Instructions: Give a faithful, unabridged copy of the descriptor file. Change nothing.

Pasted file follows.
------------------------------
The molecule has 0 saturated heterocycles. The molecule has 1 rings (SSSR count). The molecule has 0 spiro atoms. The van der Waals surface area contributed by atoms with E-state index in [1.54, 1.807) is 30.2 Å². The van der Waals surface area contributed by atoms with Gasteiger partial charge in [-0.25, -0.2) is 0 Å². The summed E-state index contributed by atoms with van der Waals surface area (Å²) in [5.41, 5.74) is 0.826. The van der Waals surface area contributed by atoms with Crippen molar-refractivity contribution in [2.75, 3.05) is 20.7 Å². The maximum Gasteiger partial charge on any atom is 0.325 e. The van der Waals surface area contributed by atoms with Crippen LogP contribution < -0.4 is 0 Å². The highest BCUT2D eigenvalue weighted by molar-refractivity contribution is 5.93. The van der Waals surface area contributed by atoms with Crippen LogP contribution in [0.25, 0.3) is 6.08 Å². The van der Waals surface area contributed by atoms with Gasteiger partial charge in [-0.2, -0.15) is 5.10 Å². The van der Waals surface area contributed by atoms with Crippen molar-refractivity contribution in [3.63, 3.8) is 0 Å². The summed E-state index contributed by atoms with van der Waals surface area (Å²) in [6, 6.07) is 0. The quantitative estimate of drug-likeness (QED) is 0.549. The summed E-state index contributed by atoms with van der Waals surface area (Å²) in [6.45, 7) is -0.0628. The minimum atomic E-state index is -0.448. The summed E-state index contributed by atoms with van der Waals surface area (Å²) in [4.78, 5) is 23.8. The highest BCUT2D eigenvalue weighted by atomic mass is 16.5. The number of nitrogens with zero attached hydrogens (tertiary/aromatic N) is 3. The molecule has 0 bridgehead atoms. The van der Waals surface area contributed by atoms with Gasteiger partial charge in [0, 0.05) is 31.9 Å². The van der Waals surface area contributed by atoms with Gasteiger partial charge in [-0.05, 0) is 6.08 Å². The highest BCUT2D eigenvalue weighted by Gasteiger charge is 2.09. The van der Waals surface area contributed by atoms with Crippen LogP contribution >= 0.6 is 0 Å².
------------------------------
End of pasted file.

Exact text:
The molecule has 0 saturated heterocycles. The molecule has 1 rings (SSSR count). The molecule has 0 spiro atoms. The van der Waals surface area contributed by atoms with E-state index in [1.54, 1.807) is 30.2 Å². The van der Waals surface area contributed by atoms with Gasteiger partial charge in [-0.25, -0.2) is 0 Å². The summed E-state index contributed by atoms with van der Waals surface area (Å²) in [5.41, 5.74) is 0.826. The van der Waals surface area contributed by atoms with Crippen molar-refractivity contribution in [2.75, 3.05) is 20.7 Å². The maximum Gasteiger partial charge on any atom is 0.325 e. The van der Waals surface area contributed by atoms with Crippen LogP contribution < -0.4 is 0 Å². The highest BCUT2D eigenvalue weighted by molar-refractivity contribution is 5.93. The van der Waals surface area contributed by atoms with Crippen LogP contribution in [0.25, 0.3) is 6.08 Å². The van der Waals surface area contributed by atoms with Gasteiger partial charge in [-0.2, -0.15) is 5.10 Å². The van der Waals surface area contributed by atoms with Crippen molar-refractivity contribution in [3.63, 3.8) is 0 Å². The summed E-state index contributed by atoms with van der Waals surface area (Å²) in [6, 6.07) is 0. The quantitative estimate of drug-likeness (QED) is 0.549. The summed E-state index contributed by atoms with van der Waals surface area (Å²) in [6.45, 7) is -0.0628. The minimum atomic E-state index is -0.448. The summed E-state index contributed by atoms with van der Waals surface area (Å²) in [4.78, 5) is 23.8. The highest BCUT2D eigenvalue weighted by atomic mass is 16.5. The number of nitrogens with zero attached hydrogens (tertiary/aromatic N) is 3. The molecule has 0 bridgehead atoms. The van der Waals surface area contributed by atoms with Gasteiger partial charge in [0, 0.05) is 31.9 Å². The van der Waals surface area contributed by atoms with Gasteiger partial charge in [-0.05, 0) is 6.08 Å². The highest BCUT2D eigenvalue weighted by Gasteiger charge is 2.09. The van der Waals surface area contributed by atoms with Crippen LogP contribution >= 0.6 is 0 Å².